The use of self-, peer- and со-assessment in higher education related to the first research question will be described as follows.

Self-assessment refers to the involvement of learners in making judgments about their own learning, particularly about their achievements and the outcomes of their learning.

Self-assessment is not a new technique, but a way of increasing the role of students as active participants in their own learning, and is mostly used for formative assessment in order to foster reflection on one's own learning processes and results.

Several studies obviously show that the ability of students to rate themselves improves in the light of feedback or development over time. Moreover, students' interpretations are not just dependent on the form of the assessment process, but on how these tasks are embedded within the total context of the subject and within their total experience of educational life.

In educational practice, we see that different instruments are used for selfassessment. Harrington (1995) used three different self-assessments. One is simply alisting of abilities with definitions and directions to indicate those areas you feel are your best or strongest. A second approach is to apply a Likert scale to a group of designated abilities ("in comparison to others of the same age, my art ability is excellent, above average, average, below average, or poor"). Another approach is, for each ability, to provide different examples of the ability's applications on which individuals rate their performance level from high to low, and subsequently these are summed to obtain a total score. The self-assessment forms Harrington described are cheaper and less time intrusive than traditional ways Ofassessing students.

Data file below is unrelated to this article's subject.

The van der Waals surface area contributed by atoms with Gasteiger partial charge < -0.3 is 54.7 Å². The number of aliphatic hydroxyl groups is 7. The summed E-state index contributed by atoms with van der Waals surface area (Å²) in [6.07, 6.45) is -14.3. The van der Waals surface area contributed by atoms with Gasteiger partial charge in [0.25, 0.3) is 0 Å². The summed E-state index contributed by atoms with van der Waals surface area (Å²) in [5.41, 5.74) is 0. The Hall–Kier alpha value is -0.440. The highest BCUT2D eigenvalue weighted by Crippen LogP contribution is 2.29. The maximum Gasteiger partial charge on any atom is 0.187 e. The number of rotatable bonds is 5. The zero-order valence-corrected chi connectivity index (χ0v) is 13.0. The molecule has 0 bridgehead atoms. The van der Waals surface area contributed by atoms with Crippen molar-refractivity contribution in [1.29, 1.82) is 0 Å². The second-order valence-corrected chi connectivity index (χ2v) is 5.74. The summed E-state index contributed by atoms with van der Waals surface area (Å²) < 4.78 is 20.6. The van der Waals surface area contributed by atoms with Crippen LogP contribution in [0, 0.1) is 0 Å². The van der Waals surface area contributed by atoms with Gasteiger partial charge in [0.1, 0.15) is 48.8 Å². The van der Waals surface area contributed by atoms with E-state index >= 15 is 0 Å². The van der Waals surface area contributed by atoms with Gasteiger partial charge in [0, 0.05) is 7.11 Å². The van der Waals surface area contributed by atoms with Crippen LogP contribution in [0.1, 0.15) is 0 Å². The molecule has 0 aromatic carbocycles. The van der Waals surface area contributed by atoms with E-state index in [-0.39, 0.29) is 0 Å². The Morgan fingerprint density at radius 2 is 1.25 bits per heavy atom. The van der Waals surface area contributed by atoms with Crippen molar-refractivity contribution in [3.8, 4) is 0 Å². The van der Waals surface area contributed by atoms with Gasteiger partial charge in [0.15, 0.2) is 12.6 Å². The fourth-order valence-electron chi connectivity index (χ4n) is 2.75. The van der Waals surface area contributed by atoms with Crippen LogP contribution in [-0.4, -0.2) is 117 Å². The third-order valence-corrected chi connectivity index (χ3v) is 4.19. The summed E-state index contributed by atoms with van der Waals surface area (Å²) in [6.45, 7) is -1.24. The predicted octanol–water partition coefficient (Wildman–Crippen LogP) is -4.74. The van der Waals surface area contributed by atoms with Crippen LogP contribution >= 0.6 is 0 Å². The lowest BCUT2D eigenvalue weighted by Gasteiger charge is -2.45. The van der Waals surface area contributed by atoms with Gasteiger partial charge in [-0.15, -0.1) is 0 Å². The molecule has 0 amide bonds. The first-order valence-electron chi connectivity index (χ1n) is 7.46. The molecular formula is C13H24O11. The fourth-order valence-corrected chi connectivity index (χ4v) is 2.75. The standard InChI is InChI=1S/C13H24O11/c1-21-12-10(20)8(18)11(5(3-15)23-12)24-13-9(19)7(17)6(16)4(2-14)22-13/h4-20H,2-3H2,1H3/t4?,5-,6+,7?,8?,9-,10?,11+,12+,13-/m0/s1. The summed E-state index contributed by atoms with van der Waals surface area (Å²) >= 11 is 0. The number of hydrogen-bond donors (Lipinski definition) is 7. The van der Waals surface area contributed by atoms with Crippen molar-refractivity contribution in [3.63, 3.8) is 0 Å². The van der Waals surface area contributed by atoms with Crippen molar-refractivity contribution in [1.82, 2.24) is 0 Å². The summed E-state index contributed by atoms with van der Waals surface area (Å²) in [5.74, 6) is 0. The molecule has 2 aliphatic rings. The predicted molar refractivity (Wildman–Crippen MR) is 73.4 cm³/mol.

Self-assessment is also important for successful language learning. McNamara and Deane (1995) designed a variety of activities that foster self-assessment. Three of them are: writing letters to the teacher, keeping a daily language learning log, and preparing an English portfolio. These activities can help students to identify their strengths and weaknesses in English, to document their progress and to identify effective language learning strategies and materials. They also become aware of the language learning contexts that works best for them and to establish goals for future independent learning. The idea of self-assessment for use in portfolio is described by

Generally, next to addressing the instruments used for self-assessment, the content could be addressed. At the content level, it is striking that self-assessments are mostly used to foster skills and abilities, next to knowledge and that assessments are used in a formative or diagnostic way. Since self-assessment is required to integrate into the students' problem solving process, faculties have found that students show increasing understanding of inter-relationships of ability, content, and context. Students take responsibility for their learning as a dynamic, continuing process. They gradually internalize their practice of both problem solving and self-assessment abilities.

Overall, it can be concluded that research reports positive findings concerning the use of self-assessment in educational practice. Students in higher education are well able to self-assess accurately, and this ability improves with feedback and development over time. Moreover, students who engage in self-assessment tend to score higher on tests. Self-assessment, used in most cases to promote the learning of skills and abilities, leads to more reflection on one's own work, higher quality of products, responsibility of one's own learning and increased understanding of problem-solving.



  1. Angelo T. A., Cross K. P. 2nd ed. Jossey-Bass; San Francisco: 2003. Classroom Assessment Techniques: A Handbook for Teachers.
  2. Assessment Reform Group 2002, Assessment for Learning: 10 principles research based principles to guide classroom practice, UK
  3. Healey, M Reflections on engaging students in the process and product of strategy development for learning, teaching, and assessment: 2011
  4. Topping , Classroom Assessment 1998, 250
  5. Hanrahan and Isaacs Peer assessement, 2001
  6. Zimmerman & Schunk, Self -assessement, 2001
Year: 2018
City: Atyrau
Category: Pedagogy